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Return and volatility transmission between oil price shocks and agricultural commodities

  • Zaghum Umar,

    Roles Conceptualization, Data curation, Formal analysis, Investigation, Methodology, Project administration, Resources, Software, Supervision, Validation, Visualization, Writing – original draft, Writing – review & editing

    Affiliations College of Business, Zayed University, Abu Dhabi, United Arab Emirates, South Ural State University, Chelyabinsk, Russian Federation

  • Mariya Gubareva ,

    Roles Conceptualization, Formal analysis, Funding acquisition, Investigation, Resources, Validation, Visualization, Writing – review & editing

    Affiliations ISCAL – Lisbon Accounting and Business School Instituto Politécnico de Lisboa, Lisbon, Portugal, SOCIUS / CSG - Research in Social Sciences and Management Rua Miguel Lupi, Lisbon, Portugal

  • Muhammad Naeem,

    Roles Formal analysis, Methodology, Software, Validation, Writing – review & editing

    Affiliation UCP Business School, University of Central Punjab, Lahore, Punjab, Pakistan

  • Ayesha Akhter

    Roles Investigation, Methodology, Visualization

    Affiliation UCP Business School, University of Central Punjab, Lahore, Punjab, Pakistan


This paper studies the connectedness between oil price shocks and agricultural commodities. Our sample period ranges from January 2002 to July 2020, covering the three global crises; Global Financial Crisis, the European sovereign debt crisis and Covid-19 pandemic crisis. We employ Granger causality tests, and the static and dynamic connectedness spillover index methodology. We find that the shocks in oil prices are Granger-caused mainly by price changes of grains, live cattle, and wheat, while supply shock granger causes variations mostly in grain prices. We find that, from the point of view of static connectedness, for both, price and volatility spillovers, the livestock is the largest transmitter, while the lean hogs are the major receiver. Our dynamic analysis evidences that connectedness increases during the financial crisis period. Our results are potentially useful for investors, portfolios managers and policy makers.

1. Introduction

Crude oil is recognized as the world’s most important raw material and essential energy resource since many years. At present, it has become a key element for socio-economic development and stability. Furthermore, petroleum products, such as diesel, gasoline and other fuels, represent important energy source for farming machinery, being consumed by fleets of agricultural machinery and transport vehicles used for the production process in agriculture fields [1, 2]. In this way, growing crude oil prices may result in rising costs of the farming production that, in its turn, may cause a general increase in agricultural commodity prices [24]. As per global statistics, a steady growth of agricultural commodities´ prices was observed since 2003 up to 2008, with a phenomenal increase in the upward trend from early 2006 to mid-2008. However, in the second half of 2008 a considerable decline took place in commodity prices driving them back to the levels of early 2007 [5]. Although commodity prices have somewhat recovered before the Covid-19 economic crisis, they were severely affected by the drop in demand due to the pandemic and currently continue being low in comparison to their historical levels as well as to financial assets in general. As risks of inflation due to an unseen expansion of monetary and fiscal policies by the major central banks around the world are potentially threatening global economy and investors, the real assets, as opposite to financial instruments, i.e., commodities, are becoming the assets of interest for hedging eventual spikes in inflation and for portfolio diversification. Thus, the global dynamics of energy and agricultural commodities prices have recently become a serious topic for academy researchers, market practitioners, and policy makers around the globe.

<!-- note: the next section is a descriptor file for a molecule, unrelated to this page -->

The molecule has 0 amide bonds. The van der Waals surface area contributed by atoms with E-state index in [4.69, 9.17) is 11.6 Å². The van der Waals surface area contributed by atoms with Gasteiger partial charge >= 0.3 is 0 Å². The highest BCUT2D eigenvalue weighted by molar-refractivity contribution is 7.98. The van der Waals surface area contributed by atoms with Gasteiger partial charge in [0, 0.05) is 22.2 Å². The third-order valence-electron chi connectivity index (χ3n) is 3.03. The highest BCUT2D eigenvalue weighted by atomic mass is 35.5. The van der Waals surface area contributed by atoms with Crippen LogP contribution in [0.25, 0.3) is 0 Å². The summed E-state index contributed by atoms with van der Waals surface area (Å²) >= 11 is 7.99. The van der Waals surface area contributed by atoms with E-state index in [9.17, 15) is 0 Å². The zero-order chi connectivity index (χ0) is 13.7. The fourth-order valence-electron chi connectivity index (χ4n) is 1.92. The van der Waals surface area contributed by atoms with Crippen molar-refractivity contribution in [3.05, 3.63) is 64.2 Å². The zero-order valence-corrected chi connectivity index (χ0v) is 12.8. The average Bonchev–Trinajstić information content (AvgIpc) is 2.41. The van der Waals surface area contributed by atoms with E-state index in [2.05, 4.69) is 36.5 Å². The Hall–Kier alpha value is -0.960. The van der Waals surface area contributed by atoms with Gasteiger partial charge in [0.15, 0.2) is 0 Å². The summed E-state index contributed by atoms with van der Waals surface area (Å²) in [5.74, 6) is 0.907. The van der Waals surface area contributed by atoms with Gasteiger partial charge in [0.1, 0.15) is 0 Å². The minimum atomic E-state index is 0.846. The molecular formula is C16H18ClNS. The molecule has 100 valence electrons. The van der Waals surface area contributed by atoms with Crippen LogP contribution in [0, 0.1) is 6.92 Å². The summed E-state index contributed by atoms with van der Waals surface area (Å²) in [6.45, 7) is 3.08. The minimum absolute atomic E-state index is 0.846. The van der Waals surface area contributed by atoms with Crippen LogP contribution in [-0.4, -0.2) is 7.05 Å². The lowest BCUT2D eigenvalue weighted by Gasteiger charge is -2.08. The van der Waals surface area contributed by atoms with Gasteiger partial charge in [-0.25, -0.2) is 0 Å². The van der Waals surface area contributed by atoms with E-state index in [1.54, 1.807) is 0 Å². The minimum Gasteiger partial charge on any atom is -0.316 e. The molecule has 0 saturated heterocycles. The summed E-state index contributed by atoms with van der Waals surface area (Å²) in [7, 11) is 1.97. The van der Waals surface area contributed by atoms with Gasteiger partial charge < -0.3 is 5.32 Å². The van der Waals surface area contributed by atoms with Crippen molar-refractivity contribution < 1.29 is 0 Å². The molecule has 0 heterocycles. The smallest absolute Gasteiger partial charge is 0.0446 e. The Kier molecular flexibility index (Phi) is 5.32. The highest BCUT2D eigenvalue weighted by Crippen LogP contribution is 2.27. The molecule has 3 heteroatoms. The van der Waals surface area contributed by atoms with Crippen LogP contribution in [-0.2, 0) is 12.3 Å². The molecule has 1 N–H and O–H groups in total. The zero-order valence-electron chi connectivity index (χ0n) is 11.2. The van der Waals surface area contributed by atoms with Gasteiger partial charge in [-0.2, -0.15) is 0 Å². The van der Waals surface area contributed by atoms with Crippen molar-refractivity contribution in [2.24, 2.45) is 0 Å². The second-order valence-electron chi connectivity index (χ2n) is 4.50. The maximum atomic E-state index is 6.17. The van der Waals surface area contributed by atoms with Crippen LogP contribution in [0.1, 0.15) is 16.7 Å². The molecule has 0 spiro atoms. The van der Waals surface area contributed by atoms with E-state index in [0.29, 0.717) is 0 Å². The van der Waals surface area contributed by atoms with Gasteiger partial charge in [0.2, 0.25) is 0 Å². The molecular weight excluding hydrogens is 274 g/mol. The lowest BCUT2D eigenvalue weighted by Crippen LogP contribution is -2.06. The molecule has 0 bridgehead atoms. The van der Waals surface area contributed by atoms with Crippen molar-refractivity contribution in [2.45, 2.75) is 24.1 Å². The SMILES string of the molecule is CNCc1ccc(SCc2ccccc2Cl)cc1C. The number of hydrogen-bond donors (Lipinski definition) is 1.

Due to the financialization of commodities, the role of commodities in portfolio diversification and risk management has attracted a lot of attention [611]. In particular, a special interest has been attracted by the co-movements of agricultural commodities´ and energy resources´ prices. A renewed interest in the investigation of this relationship started at the end of the first decade of the 21-st century, when a sharp simultaneous increase in crude oil and non-energy commodities´ prices was observed during the last two years, which precede the global financial crisis of 2007–2008. The examination of this co-phenomena can be attributed to three main mechanism underlying the relationship between crude oil and agricultural commodities´ prices. First, during that time, the higher prices of crude oil were found to be responsible for the so-called “food crisis”. It is worth mentioning that as a result of increasing global economic activity, food prices and many agricultural product prices experienced frequent price hikes [4, 12]. Second, another important reason behind this so-called “food-crisis” can be attributed to the substitution effect between fossil fuels and biofuels. Due to this, the higher oil prices cause the demand for biofuels to reach at a higher level. The oil price shocks inspire people to develop alternative energy sources. Among these energy sources, we highlight biodiesel and bioethanol, which are mainly produced from corn and soybean, respectively. These two biofuels are commonly considered as close substitutes for petroleum fuels, such as diesel and gasoline [4, 12]. Ciaian and Kancs [13] document that the rapid increase in production of biofuels during the years 2004–2008 led to a higher degree of co-movement between the prices of the agricultural commodities and fossil fuels. In particular, Ciaian and Kancs [13] found that in the U.S. the post-May-2006 increase in ethanol production led to an increased demand for corn, becoming more closely aligned with prices of energy commodities. Third, an increase in oil prices results in growing production costs of agricultural products, due to the oil-dependent inputs, such as fertilizers, production machinery, and transport. The increases in prices of such inputs are passed through to the agricultural commodities´ prices and made these products expensive. Thus, oil prices can directly lead to higher agricultural commodities´ prices [1416]. Apart of the three above mentioned mechanisms, there are other factors, such as, e.g., real interest rate [17] and exchange rate [18], which also could partly explain an interdependency existing between crude oil and agricultural commodities´ prices.